In my STEP project, I created an art therapy project at Riverside Methodist Hospital. I painted a tree on several canvases, hung them on a wall, and cut out paper leaves where cancer and multiple sclerosis patients could write what they were grateful for.
I was a little afraid to work with cancer patients because I thought that working with patients who were in constant pain would be emotionally draining and may even cause me to rethink becoming a doctor. However, helping patients has reaffirmed my decision to become a doctor. In many cases, I am the only person who has a conversation with patients about how they’re feeling, and I hope that I am able to make their days a little better. We talk about what they’re grateful for, but I also connect them with relevant resources such as the hospital social worker or art therapist.
This project has allowed me to see a different side of the medical field. I’ve studied the science behind medicine, but there are no classes which can prepare you for interacting with patients. Medicine requires a level of empathy which cannot be taught or learned in any classes. Interacting with patients allowed me to not only learn how to better explain science to patients, but also allowed me to learn more about how to have positive interactions with patients; I always end interactions on a positive note, like asking patients what they are looking forward to when they get out of the hospital. I have also learned that sometimes patients do not want to be connected to services, but they merely need a person to talk to. This was difficult for me at first because I wanted to take action and find a way to help patients in a more powerful way, but I’ve had to accept that sometimes what patients really need is a confidant.
I’ve realized that patient care and the medical field may be emotionally draining, but knowing that I’m helping patients is worth it. I thought that patients would have more time interacting with services like social workers, but I found out that patients talk to virtually no one if their family and friends do not visit them. Being a confidant for patients allowed me to develop a deeper understanding of how cancer can affect not only a person’s emotional state, but also their finances, relationships, etc. and I hope that by talking to patients, I can help them find solutions.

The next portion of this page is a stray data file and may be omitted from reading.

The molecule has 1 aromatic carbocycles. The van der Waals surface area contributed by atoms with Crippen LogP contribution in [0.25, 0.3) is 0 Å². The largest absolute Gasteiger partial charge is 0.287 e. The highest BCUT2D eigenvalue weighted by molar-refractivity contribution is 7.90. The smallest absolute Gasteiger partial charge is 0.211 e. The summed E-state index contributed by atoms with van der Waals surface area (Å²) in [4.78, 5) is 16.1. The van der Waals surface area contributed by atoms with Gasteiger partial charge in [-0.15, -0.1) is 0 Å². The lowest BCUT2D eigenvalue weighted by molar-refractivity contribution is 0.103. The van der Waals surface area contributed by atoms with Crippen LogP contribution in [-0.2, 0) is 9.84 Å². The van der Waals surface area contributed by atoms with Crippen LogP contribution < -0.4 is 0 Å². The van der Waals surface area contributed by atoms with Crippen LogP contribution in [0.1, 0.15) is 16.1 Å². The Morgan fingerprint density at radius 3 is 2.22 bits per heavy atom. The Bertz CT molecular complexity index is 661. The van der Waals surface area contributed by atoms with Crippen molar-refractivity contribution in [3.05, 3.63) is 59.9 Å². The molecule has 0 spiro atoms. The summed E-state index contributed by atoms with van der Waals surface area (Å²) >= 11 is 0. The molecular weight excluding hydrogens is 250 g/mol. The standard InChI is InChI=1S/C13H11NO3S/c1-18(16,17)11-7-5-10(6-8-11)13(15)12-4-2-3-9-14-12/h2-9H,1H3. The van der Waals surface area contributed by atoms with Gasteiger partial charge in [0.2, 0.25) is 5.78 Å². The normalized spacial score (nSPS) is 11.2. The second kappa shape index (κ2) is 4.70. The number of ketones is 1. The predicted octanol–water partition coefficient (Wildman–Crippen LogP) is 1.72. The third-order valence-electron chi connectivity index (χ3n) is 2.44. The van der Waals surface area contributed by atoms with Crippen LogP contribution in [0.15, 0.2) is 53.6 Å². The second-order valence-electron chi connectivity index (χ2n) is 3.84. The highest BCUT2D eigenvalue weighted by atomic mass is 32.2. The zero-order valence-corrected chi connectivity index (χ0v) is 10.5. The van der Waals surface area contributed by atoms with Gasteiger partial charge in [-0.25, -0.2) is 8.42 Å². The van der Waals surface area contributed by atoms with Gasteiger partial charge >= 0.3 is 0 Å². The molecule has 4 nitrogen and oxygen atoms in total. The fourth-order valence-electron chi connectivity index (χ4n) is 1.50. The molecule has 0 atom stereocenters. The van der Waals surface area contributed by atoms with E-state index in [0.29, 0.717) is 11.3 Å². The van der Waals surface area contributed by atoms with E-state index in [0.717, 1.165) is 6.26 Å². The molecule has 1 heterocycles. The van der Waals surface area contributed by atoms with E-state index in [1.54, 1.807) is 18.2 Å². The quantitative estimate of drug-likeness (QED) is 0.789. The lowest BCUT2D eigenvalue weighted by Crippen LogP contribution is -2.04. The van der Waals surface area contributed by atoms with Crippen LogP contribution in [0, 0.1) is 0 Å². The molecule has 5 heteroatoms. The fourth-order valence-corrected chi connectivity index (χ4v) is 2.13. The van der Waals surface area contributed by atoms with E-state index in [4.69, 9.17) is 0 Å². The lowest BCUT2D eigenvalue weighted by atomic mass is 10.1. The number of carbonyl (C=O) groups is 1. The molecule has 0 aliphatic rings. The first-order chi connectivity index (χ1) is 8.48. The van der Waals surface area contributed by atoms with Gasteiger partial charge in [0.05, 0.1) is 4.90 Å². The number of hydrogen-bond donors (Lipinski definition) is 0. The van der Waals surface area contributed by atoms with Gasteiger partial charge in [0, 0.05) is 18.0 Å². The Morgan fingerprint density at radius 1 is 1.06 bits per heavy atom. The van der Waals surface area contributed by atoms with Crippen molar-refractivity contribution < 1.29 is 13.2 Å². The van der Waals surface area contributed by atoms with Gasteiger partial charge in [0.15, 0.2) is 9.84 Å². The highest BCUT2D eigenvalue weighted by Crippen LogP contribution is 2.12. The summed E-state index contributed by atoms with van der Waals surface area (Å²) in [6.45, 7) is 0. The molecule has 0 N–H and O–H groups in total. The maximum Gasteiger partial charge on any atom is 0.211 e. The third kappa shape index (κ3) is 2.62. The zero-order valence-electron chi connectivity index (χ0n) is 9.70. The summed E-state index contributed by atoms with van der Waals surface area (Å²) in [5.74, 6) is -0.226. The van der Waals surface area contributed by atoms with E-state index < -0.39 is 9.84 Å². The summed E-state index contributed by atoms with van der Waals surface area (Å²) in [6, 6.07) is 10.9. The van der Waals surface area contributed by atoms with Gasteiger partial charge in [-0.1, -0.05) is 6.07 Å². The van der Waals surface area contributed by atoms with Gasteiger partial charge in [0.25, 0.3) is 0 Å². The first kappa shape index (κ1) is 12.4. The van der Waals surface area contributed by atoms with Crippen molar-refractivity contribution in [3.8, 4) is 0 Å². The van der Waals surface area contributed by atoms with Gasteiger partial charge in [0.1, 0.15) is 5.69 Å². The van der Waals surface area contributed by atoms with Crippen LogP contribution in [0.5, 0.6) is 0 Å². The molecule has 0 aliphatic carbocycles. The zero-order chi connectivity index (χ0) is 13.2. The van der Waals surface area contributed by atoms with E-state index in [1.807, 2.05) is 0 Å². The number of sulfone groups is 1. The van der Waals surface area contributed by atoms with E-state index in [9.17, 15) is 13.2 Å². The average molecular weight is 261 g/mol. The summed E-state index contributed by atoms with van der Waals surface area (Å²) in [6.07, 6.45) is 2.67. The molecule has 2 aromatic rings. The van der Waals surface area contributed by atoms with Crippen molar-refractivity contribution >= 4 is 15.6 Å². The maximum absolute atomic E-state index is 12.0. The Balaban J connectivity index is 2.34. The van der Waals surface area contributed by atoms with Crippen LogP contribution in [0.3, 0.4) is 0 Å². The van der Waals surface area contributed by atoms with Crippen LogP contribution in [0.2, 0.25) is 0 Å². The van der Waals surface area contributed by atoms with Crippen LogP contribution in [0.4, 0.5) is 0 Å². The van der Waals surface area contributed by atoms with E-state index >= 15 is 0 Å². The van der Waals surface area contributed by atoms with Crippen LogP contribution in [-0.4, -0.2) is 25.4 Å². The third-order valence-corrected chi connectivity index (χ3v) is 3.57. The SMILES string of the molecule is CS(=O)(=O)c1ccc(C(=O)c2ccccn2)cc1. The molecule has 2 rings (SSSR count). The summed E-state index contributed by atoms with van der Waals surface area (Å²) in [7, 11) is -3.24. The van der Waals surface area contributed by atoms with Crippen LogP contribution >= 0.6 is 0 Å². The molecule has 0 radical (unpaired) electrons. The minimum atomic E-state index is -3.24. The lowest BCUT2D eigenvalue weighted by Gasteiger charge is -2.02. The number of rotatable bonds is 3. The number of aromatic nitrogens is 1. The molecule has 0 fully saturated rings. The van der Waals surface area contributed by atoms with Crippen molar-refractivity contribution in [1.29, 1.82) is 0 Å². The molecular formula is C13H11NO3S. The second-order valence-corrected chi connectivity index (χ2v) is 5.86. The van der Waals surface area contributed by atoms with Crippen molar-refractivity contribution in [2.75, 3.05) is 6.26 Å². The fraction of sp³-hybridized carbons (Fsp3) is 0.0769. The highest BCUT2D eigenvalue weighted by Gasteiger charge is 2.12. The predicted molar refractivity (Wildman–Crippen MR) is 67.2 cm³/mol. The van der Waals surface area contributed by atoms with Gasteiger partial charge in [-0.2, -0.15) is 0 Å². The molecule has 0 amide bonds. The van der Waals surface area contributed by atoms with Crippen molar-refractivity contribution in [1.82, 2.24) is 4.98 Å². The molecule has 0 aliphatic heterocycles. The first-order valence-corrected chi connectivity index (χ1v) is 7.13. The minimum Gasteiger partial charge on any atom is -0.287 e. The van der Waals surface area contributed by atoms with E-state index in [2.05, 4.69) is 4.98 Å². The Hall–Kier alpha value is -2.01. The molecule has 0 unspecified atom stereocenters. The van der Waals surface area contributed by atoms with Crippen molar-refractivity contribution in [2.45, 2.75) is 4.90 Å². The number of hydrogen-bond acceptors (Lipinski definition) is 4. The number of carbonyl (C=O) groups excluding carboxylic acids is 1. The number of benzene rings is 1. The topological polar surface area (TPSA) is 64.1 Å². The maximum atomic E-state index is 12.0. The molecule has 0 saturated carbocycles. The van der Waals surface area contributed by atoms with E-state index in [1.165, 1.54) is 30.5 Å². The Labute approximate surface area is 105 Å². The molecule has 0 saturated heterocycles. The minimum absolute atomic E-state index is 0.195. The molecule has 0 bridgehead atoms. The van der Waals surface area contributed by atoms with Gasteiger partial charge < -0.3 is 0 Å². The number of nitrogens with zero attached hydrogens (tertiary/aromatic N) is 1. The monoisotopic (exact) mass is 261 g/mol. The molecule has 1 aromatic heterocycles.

Many of the patients tell me that they are thankful for the little things in their lives, like Manwiches or their cats. These seemingly insignificant parts of their lives have helped them cope with their illness. I’ve come to appreciate the little things in my life more since I’ve started volunteering at the hospital. I’ve also come to realize how many people have positively affected my life.
These transformations have given me the opportunity to learn more about the medical field. I’ve learned more than a textbook could ever teach me about patient care and how illnesses can affect other parts of a patient’s life. I will apply what I’ve learned from this experience to my future as a doctor; knowing more about how a patient’s illness can affect other parts of their life and knowing more about patient care and various resources (such as art therapy and social work) will allow me to more effective help patients cope with all parts of their illness, not just the medicine.